Read This Week’s Passage: James 2:14–26
It is undeniable that one common struggle of the church—any church—is legalism. Legalism is the idea that there are requirements for salvation beyond repentance and faith, especially when those supposed requirements are merit-based. This heretical belief cuts at the heart of the gospel, implying that Jesus’ death and resurrection was somehow insufficient, or that humans are able to merit salvation (at least in part) by their own efforts. Legalism is completely unbiblical.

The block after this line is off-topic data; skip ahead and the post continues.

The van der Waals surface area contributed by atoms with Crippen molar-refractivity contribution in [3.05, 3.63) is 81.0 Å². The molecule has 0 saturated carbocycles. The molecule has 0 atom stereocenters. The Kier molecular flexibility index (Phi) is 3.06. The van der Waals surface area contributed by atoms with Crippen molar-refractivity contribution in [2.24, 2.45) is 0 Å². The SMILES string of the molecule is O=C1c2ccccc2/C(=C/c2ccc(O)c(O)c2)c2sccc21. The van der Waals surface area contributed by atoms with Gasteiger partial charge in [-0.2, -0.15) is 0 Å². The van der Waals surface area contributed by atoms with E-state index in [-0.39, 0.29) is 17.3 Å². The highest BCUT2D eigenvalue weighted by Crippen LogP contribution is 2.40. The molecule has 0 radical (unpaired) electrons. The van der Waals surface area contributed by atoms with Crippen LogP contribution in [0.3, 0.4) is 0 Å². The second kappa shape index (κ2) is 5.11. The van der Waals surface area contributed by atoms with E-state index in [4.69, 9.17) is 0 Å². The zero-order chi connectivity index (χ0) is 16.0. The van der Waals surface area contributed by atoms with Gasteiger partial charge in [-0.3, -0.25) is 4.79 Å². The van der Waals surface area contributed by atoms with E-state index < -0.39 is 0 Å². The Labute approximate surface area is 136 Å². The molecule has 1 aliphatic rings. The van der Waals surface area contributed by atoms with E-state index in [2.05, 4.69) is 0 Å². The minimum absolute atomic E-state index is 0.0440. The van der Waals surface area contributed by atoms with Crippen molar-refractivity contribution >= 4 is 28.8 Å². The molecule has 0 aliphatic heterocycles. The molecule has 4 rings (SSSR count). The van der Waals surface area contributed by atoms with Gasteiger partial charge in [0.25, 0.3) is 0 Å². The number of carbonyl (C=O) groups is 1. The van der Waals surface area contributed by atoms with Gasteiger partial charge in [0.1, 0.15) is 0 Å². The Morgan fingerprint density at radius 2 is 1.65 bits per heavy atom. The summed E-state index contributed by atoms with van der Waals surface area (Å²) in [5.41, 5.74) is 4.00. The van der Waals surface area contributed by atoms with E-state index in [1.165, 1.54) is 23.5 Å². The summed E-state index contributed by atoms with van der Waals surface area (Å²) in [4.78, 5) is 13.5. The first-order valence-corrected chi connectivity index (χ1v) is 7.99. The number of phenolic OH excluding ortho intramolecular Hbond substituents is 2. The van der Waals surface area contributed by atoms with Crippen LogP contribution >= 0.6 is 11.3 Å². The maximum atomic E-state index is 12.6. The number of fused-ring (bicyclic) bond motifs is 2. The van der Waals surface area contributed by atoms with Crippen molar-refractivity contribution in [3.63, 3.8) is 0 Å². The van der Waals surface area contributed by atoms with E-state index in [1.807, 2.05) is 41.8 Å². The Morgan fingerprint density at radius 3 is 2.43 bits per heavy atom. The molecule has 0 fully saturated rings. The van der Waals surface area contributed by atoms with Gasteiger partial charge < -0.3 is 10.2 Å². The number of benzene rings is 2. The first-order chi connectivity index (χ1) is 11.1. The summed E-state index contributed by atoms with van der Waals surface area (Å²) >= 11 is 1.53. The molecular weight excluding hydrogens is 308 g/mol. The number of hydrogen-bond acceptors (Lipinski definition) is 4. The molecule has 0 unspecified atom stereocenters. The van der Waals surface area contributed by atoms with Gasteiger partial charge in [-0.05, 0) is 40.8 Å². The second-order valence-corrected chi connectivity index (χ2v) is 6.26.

In an attempt to flee legalism, though, sometimes Christians have allowed the pendulum to swing too far in the other direction. The definition is broadened to, “Any outward following of a biblical standard is legalism.” And that’s just not true.
In this week’s passage, James’s focus is not to convince anyone of a life of legalism. His words are not contrary to the fact that salvation is by faith in Jesus Christ. His point is simply to answer the question, “What is true faith?” Faith is neither all action nor all inaction. Instead, it is an inward change that results in an outward change. Although the outward change is not all there is, it can give evidence of whether or not there was an inward change.
Humanity is not saved by works; instead, we are saved by faith. What that faith truly is, then, is indeed a salvific issue and one worthy of close consideration.